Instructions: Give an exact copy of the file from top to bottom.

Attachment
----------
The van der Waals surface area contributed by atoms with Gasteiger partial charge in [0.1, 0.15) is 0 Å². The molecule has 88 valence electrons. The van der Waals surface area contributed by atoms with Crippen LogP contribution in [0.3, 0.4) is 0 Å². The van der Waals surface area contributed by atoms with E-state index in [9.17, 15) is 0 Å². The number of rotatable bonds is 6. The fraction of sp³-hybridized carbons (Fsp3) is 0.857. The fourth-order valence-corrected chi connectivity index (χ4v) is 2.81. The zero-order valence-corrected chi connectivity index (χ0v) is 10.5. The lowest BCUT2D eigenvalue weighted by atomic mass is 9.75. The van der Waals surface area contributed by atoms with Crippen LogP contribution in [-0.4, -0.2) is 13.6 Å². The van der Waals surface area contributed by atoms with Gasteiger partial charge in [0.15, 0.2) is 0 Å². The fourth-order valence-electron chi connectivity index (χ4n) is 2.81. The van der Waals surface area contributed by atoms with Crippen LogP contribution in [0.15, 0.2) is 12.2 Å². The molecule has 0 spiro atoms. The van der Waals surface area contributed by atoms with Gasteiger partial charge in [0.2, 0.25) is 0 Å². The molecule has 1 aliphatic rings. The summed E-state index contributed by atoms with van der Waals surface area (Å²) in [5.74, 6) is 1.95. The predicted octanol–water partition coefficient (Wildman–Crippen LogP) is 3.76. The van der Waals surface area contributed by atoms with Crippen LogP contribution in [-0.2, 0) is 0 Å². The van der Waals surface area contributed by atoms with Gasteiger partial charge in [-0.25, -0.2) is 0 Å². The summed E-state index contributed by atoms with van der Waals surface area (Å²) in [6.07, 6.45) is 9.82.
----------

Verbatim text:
The van der Waals surface area contributed by atoms with Gasteiger partial charge in [0.1, 0.15) is 0 Å². The molecule has 88 valence electrons. The van der Waals surface area contributed by atoms with Crippen LogP contribution in [0.3, 0.4) is 0 Å². The van der Waals surface area contributed by atoms with E-state index in [9.17, 15) is 0 Å². The number of rotatable bonds is 6. The fraction of sp³-hybridized carbons (Fsp3) is 0.857. The fourth-order valence-corrected chi connectivity index (χ4v) is 2.81. The zero-order valence-corrected chi connectivity index (χ0v) is 10.5. The lowest BCUT2D eigenvalue weighted by atomic mass is 9.75. The van der Waals surface area contributed by atoms with Crippen LogP contribution in [-0.4, -0.2) is 13.6 Å². The van der Waals surface area contributed by atoms with Gasteiger partial charge in [0.15, 0.2) is 0 Å². The fourth-order valence-electron chi connectivity index (χ4n) is 2.81. The van der Waals surface area contributed by atoms with Crippen LogP contribution in [0.15, 0.2) is 12.2 Å². The molecule has 0 spiro atoms. The van der Waals surface area contributed by atoms with Gasteiger partial charge in [0.2, 0.25) is 0 Å². The molecule has 1 aliphatic rings. The summed E-state index contributed by atoms with van der Waals surface area (Å²) in [5.74, 6) is 1.95. The predicted octanol–water partition coefficient (Wildman–Crippen LogP) is 3.76. The van der Waals surface area contributed by atoms with Crippen LogP contribution in [-0.2, 0) is 0 Å². The van der Waals surface area contributed by atoms with Gasteiger partial charge in [-0.25, -0.2) is 0 Å². The summed E-state index contributed by atoms with van der Waals surface area (Å²) in [6.07, 6.45) is 9.82.